Background[edit]

Alexander Dallas discussed the unavailability of a certificate of division procedure in a 1798 case where he acted as both counsel and reporter.

Circuit courts[edit]

Under the Judiciary Act of 1789, the circuit courts were composed of a stationary district court judge and any two Supreme Court justices riding circuit.[5] Following a brief intermezzo with the soon-repealed Midnight Judges Act of 1801 (which abolished circuit riding), under the Judiciary Act of 1802, the circuit courts were composed of a stationary district judge and one Supreme Court justice assigned to the circuit.[6][n 1]

Section 4 of the Judiciary Act of 1789 had provided that two judges or justices would constitute a quorum.[7] The practice of sending a single circuit rider was explicitly authorized by the Judiciary Act of 1793,[8] but was already common before 1793.[7] Under the Judicial Act of 1802, a single judge (either the district judge or the circuit rider) could preside alone.[9]

Early tie-breaking methods[edit]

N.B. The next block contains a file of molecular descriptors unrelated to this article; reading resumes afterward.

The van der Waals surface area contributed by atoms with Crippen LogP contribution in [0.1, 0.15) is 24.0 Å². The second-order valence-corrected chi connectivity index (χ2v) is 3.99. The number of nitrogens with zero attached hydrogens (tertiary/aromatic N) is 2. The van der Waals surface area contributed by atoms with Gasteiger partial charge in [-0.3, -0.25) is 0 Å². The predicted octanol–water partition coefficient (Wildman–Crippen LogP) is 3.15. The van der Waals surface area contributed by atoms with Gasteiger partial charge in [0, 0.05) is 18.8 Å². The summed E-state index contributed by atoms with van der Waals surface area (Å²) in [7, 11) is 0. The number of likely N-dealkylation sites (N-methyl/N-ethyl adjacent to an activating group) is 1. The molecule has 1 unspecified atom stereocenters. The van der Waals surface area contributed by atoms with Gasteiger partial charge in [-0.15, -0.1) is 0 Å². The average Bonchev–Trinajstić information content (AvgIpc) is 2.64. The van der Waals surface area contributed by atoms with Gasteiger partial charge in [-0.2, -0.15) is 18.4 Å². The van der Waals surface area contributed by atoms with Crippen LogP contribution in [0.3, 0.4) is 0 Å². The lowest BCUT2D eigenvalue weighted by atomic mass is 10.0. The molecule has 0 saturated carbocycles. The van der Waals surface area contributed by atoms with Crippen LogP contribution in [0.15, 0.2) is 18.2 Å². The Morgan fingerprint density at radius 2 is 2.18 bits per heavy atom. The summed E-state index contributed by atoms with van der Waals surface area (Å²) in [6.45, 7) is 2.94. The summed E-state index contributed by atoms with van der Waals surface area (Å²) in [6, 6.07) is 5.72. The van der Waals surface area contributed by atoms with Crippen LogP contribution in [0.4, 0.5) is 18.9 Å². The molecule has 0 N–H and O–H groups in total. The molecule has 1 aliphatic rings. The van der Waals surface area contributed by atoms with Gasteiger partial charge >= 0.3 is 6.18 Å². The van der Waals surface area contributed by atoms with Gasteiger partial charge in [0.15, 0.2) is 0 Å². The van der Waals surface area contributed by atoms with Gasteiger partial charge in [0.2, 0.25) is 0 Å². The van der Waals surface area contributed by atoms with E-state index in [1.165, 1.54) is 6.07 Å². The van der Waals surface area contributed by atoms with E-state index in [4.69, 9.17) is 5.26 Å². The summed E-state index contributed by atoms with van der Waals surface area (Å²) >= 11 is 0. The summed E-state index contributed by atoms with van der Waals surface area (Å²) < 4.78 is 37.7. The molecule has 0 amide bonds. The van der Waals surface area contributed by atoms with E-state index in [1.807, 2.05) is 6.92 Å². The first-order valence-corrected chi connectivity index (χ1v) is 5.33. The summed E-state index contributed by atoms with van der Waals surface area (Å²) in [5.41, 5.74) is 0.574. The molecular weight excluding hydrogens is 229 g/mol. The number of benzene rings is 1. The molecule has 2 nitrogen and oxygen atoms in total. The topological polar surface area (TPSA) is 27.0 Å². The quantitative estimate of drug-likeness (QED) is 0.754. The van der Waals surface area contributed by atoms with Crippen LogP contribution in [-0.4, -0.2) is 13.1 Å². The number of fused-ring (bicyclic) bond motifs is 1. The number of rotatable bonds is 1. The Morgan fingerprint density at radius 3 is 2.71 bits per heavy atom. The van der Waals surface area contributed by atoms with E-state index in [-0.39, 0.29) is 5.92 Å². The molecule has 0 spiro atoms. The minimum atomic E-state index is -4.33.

In United States v. Daniel (1821), Chief Justice John Marshall recounted the history of tie-breaking methods on the circuit courts. If one judge or justice disagreed with the other two, the majority prevailed.[10] If only one Supreme Court justice could attend, and a division arose between the district judge and the Supreme Court justice, the practice—as required by the Judiciary Act of 1793—was to hold the case over until the next term.[10] If a one-to-one division persisted with a different circuit riding justice, the opinion of the previous circuit rider broke the tie.[11] After 1802, in cases where both judges sat, though, one-to-one divisions were less likely to be resolved by continuing the case until the next term because the circuit-riding justice would be the same (barring a change in membership on the Court).[12]